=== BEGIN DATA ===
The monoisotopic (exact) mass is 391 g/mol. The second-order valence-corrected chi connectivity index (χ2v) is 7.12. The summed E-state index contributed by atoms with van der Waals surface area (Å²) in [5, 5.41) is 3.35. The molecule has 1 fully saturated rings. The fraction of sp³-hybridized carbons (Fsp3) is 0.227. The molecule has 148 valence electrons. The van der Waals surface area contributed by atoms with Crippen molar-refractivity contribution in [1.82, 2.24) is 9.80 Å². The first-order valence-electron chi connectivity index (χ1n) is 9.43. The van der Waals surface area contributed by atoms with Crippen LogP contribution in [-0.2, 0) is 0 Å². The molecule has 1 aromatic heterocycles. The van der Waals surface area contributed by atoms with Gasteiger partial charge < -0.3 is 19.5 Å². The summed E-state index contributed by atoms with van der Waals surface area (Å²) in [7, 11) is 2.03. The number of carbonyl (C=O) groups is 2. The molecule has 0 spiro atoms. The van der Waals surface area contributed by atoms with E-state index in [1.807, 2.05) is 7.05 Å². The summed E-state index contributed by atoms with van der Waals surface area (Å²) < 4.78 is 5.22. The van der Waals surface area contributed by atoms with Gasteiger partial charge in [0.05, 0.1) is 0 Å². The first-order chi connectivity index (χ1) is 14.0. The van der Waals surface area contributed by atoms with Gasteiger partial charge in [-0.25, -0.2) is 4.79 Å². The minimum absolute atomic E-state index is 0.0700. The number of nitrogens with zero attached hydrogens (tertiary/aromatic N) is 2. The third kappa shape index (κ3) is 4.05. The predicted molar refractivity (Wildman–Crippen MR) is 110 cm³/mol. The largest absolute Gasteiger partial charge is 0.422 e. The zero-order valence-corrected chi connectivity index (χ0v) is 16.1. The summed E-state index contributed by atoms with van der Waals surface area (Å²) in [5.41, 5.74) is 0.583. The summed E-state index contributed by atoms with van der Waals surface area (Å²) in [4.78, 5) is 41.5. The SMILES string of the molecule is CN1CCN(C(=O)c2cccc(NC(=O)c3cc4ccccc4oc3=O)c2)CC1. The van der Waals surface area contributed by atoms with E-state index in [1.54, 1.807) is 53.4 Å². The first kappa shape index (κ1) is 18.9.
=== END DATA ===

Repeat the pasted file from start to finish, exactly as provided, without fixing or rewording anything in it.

The monoisotopic (exact) mass is 391 g/mol. The second-order valence-corrected chi connectivity index (χ2v) is 7.12. The summed E-state index contributed by atoms with van der Waals surface area (Å²) in [5, 5.41) is 3.35. The molecule has 1 fully saturated rings. The fraction of sp³-hybridized carbons (Fsp3) is 0.227. The molecule has 148 valence electrons. The van der Waals surface area contributed by atoms with Crippen molar-refractivity contribution in [1.82, 2.24) is 9.80 Å². The first-order valence-electron chi connectivity index (χ1n) is 9.43. The van der Waals surface area contributed by atoms with Crippen LogP contribution in [-0.2, 0) is 0 Å². The molecule has 1 aromatic heterocycles. The van der Waals surface area contributed by atoms with Gasteiger partial charge < -0.3 is 19.5 Å². The summed E-state index contributed by atoms with van der Waals surface area (Å²) in [7, 11) is 2.03. The number of carbonyl (C=O) groups is 2. The molecule has 0 spiro atoms. The van der Waals surface area contributed by atoms with E-state index in [1.807, 2.05) is 7.05 Å². The summed E-state index contributed by atoms with van der Waals surface area (Å²) < 4.78 is 5.22. The van der Waals surface area contributed by atoms with Gasteiger partial charge in [0.05, 0.1) is 0 Å². The first-order chi connectivity index (χ1) is 14.0. The van der Waals surface area contributed by atoms with Gasteiger partial charge in [-0.25, -0.2) is 4.79 Å². The minimum absolute atomic E-state index is 0.0700. The number of nitrogens with zero attached hydrogens (tertiary/aromatic N) is 2. The third kappa shape index (κ3) is 4.05. The predicted molar refractivity (Wildman–Crippen MR) is 110 cm³/mol. The largest absolute Gasteiger partial charge is 0.422 e. The zero-order valence-corrected chi connectivity index (χ0v) is 16.1. The summed E-state index contributed by atoms with van der Waals surface area (Å²) in [5.41, 5.74) is 0.583. The summed E-state index contributed by atoms with van der Waals surface area (Å²) in [4.78, 5) is 41.5. The SMILES string of the molecule is CN1CCN(C(=O)c2cccc(NC(=O)c3cc4ccccc4oc3=O)c2)CC1. The van der Waals surface area contributed by atoms with E-state index in [1.54, 1.807) is 53.4 Å². The first kappa shape index (κ1) is 18.9.